Wednesday, July 26, 2023

After teaching future analysts and conducting renowned research in the University of Iowa College of Education’s Educational Measurement and Statistics program for more than 35 years, Professor Walter Vispoel has retired.

Pursuing his interest in research methodology and finding the best ways to maximize learning, Vispoel started working at the University of Iowa in 1987, following a brief stint as Director of Research and Testing for School District 214 in the Northwest suburbs of Chicago.

“I always have had some interest in math and did well in those courses; however, I never really aspired to be a measurement specialist until I took classes from Professor Robert Linn at the University of Illinois, a humble man of great intelligence, wisdom, and integrity who still inspires me to this day,” says Vispoel.

A renowned scholar who has published more than 100 journal articles and related tutorials, Vispoel has been highly productive throughout his career, most recently focusing his research efforts on generalizability theory and individual differences in psychological functioning. His latest research, merging generalizability theory and structural equation modeling, has been published in Psychological Methods; Psychological Assessment, Structural Equation Modeling: A Multidisciplinary Journal; the Journal of Personality Assessment, and other notable periodicals.

Professor Walter Vispoel with musical instrument

Working with colleagues from the University of Essex, Vispoel’s companion area of research involving achievement emotions also resulted in a ground-breaking article that was recently published in the Journal of Personality and Social Psychology. This body of research was picked up by major media outlets and is gaining considerable international attention.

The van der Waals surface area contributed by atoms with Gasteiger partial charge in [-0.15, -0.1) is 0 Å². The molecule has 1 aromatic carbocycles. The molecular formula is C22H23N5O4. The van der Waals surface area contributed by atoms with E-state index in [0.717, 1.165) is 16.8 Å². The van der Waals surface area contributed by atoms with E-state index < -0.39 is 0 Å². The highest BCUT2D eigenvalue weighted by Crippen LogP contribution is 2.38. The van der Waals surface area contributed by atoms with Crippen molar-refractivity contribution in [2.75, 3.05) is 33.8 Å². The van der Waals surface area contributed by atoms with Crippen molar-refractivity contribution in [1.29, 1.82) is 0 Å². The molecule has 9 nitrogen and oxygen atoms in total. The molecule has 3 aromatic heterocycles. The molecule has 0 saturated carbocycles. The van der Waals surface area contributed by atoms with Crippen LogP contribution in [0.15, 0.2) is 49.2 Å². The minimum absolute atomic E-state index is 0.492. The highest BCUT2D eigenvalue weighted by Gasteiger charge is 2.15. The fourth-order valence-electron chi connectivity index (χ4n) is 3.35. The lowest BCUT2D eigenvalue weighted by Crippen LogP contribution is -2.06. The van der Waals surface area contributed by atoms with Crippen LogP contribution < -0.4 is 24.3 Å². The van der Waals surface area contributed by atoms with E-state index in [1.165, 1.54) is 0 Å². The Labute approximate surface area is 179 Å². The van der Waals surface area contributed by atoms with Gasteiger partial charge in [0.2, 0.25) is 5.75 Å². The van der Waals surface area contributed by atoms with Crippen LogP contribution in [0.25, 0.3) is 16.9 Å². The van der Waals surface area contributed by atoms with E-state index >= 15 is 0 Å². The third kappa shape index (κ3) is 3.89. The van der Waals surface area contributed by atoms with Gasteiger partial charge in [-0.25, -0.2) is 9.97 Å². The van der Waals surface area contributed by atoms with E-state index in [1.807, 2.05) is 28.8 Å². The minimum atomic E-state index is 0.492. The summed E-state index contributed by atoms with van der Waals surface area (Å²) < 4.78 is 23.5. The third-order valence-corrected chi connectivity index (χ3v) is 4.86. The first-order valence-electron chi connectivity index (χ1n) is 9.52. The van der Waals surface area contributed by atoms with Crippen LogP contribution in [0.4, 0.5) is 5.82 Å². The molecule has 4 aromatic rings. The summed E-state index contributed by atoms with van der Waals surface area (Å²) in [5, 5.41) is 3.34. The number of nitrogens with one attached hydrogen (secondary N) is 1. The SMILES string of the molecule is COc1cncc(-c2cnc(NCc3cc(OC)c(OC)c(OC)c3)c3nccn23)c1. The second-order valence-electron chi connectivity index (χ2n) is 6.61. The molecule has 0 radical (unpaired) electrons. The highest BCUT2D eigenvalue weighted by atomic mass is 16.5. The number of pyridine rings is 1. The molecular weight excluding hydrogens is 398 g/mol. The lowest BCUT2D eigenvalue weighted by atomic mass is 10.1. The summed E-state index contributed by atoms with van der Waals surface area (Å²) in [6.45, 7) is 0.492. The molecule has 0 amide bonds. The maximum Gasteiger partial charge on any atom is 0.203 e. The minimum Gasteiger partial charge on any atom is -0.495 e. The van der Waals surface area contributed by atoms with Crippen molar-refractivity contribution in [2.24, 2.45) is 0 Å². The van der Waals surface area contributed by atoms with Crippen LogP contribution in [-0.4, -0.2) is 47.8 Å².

In addition to his research, Vispoel taught three courses per semester for nearly his entire career. He served on hundreds of comprehensive exam and thesis committees and directed/codirected approximately 50 dissertations. Finishing on a strong note, Vispoel has published more articles over the last two years than any other time in his career.

While his educational roots inspired an interest in measurement and statics, music was, and remains to this day, one of Vispoel’s greatest passions.

“Some may not realize this, but Walter is an incredibly talented musician who played for many years in different bands, and even performed on numerous occasions for college events,” says Professor Saba Rasheed Ali, associate dean for research and former interim DEO for psychological and quantitative foundations.

Growing up in Chicago, Vispoel started playing music seriously at the age of 17. Although his parents didn’t necessarily approve, he played in garage bands and performed in guitar masses at numerous Catholic churches.

“I progressed rapidly enough to be hired to teach students how to play various instruments at the Old Town School of Music,” he says. “After a couple of years, I temporarily dropped out of college to pursue a career in music fulltime. That lasted about four years.”

Vispoel inevitably decided to go back to school and finished his bachelor’s, master’s, and doctoral degrees at the University of Illinois. Although he majored in psychology and quantitative methods, he managed to stay involved with music, minoring in the artform, and continued to play one style or another throughout his life.

As he vacates his tenure at the college, Vispoel says he will miss working with students and conversing with colleagues on a regular basis. In retirement, he will continue to work part-time on a National Institutes of Health (NIH) research grant over the next four years.

 “I still feel like I have yet to reach my peak. I am always learning, and believe I have unfinished business to complete.”

During this next chapter, he also plans to travel; practice mindfulness more regularly; play, listen to and interpret music more frequently; enjoy the positive things that life has to offer, and be grateful for such opportunities.

“Walter was so kind to me, particularly as an assistant professor who was really intimidated by statistics,” adds Ali. “To say that he has been an integral part of the college for so many years and a vital part of the fabric of the P and Q (Psychological and Quantitative Foundations) department is an understatement. Thank you, Walter, for your countless contributions and for the incredible legacy of your scholarship and service to the college.”

See more from the 2022-23 Annual Report.